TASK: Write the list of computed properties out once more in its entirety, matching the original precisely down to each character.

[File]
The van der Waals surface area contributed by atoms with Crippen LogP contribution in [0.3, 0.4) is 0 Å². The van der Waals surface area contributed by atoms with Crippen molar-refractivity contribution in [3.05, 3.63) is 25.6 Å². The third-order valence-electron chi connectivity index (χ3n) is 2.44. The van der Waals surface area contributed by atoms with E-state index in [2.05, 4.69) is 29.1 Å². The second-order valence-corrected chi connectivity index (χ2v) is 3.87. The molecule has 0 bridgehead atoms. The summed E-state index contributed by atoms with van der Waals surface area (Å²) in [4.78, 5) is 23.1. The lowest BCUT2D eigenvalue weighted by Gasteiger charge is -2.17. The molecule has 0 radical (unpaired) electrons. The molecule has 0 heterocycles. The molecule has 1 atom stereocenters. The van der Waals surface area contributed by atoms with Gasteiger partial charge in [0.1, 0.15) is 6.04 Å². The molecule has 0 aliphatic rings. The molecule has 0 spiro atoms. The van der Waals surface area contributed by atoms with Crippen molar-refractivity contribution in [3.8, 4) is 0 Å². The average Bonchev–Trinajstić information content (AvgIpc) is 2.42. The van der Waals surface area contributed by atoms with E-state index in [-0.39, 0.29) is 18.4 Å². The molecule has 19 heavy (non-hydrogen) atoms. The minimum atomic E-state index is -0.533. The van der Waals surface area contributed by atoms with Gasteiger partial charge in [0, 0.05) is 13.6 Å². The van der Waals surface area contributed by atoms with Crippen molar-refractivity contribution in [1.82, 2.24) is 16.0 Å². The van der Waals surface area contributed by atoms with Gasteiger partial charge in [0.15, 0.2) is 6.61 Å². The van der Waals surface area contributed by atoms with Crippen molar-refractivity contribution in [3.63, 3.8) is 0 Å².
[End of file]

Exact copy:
The van der Waals surface area contributed by atoms with Crippen LogP contribution in [0.3, 0.4) is 0 Å². The van der Waals surface area contributed by atoms with Crippen molar-refractivity contribution in [3.05, 3.63) is 25.6 Å². The third-order valence-electron chi connectivity index (χ3n) is 2.44. The van der Waals surface area contributed by atoms with E-state index in [2.05, 4.69) is 29.1 Å². The second-order valence-corrected chi connectivity index (χ2v) is 3.87. The molecule has 0 bridgehead atoms. The summed E-state index contributed by atoms with van der Waals surface area (Å²) in [4.78, 5) is 23.1. The lowest BCUT2D eigenvalue weighted by Gasteiger charge is -2.17. The molecule has 0 radical (unpaired) electrons. The molecule has 0 heterocycles. The molecule has 1 atom stereocenters. The van der Waals surface area contributed by atoms with Gasteiger partial charge in [0.1, 0.15) is 6.04 Å². The molecule has 0 aliphatic rings. The molecule has 0 spiro atoms. The van der Waals surface area contributed by atoms with Crippen molar-refractivity contribution in [3.8, 4) is 0 Å². The average Bonchev–Trinajstić information content (AvgIpc) is 2.42. The van der Waals surface area contributed by atoms with E-state index in [-0.39, 0.29) is 18.4 Å². The molecule has 19 heavy (non-hydrogen) atoms. The minimum atomic E-state index is -0.533. The van der Waals surface area contributed by atoms with Gasteiger partial charge in [0, 0.05) is 13.6 Å². The van der Waals surface area contributed by atoms with Crippen molar-refractivity contribution in [1.82, 2.24) is 16.0 Å². The van der Waals surface area contributed by atoms with Gasteiger partial charge in [0.15, 0.2) is 6.61 Å². The van der Waals surface area contributed by atoms with Crippen molar-refractivity contribution in [3.63, 3.8) is 0 Å².